A consultative forum to garner stakeholder support and generate momentum for the passage of the Affirmation Action (Gender Equality) Bill into law has been held in Accra.
The forum was aimed at soliciting input from key stakeholders and strengthening their commitment to the smooth passage of the Bill into law by the 8th Parliament of the Republic ahead of the 2024 General Election.
The Bill also seeks to promote a progressive increase in the active participation of women in public life from a minimum of 30 per cent to 50 per cent by the year 2023 per the Sustainable Development Goals (SDGs) by providing for a more equitable system of representation in electoral politics and governance that is in accordance with the laws of the republic.
Chanting the slogan “Pass the Affirmative Action Bill Now” intermittently during the forum, the participants resolved to ensure that the bill, which is currently under a certificate of urgency in Parliament, received the necessary attention and onward passage into law by the end of the 8th Parliament.
The forum, which was organised by the Women in Law and Development in Africa (WiLDAF), the Affirmative Action Bill Coalition and the Network for Women’s Rights in Ghana (NETRIGHT), was also meant to get the stakeholders to make public commitments and increase their political will to ensure the progression of women through the passage of the Bill.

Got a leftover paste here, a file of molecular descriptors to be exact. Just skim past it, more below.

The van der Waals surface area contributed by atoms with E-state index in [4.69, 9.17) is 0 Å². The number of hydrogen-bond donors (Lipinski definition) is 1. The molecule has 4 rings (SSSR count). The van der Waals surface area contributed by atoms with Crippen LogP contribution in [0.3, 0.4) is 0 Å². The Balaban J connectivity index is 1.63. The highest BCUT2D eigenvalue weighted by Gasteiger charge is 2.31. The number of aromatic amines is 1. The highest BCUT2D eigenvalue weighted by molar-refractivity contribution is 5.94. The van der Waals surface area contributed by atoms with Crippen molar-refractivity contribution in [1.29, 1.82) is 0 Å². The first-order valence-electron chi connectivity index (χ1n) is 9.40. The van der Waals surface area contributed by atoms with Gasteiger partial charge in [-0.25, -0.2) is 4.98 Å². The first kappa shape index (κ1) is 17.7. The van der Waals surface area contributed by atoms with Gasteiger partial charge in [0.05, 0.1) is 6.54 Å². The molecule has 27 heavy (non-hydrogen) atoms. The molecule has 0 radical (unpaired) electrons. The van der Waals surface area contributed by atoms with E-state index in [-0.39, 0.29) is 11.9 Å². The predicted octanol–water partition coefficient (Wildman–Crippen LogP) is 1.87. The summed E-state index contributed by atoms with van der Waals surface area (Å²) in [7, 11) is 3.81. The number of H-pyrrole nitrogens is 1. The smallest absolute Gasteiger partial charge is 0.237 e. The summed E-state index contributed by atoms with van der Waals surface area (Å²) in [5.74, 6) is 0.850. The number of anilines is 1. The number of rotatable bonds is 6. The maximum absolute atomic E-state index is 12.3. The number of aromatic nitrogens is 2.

It was sponsored by PLAN International, Women’s Voice and Leadership in Ghana (WVL) and Global Affairs Canada.
The forum brought together about 60 participants from civil society organisations, the Ministry of Gender, Children and Social Protection, women’s rights organisations and gender advocates.
The Convener of Affirmative Action Bill Coalition, Sheila Minkah-Premo, said the passage of the bill into law had become agonisingly slow, while Ghana continued to grapple with huge gaps in the number of women able to access public leadership after eight successful elections, both at the local and national levels.
“Sixty-one years after the first legislated affirmative action law in Ghana in the early 60s and having progressed from the year 2011 where the first Affirmative Action Bill was drafted, the country seems to be giving less priority in passing this gender equality legislation,” she said.
In a welcome address, the Head of Secretariat at NETRIGHT, Patricia Blankson Akakpo, said they were happy that the cabinet had given approval and the bill had been laid in Parliament but they would not hold their peace until it is passed into law.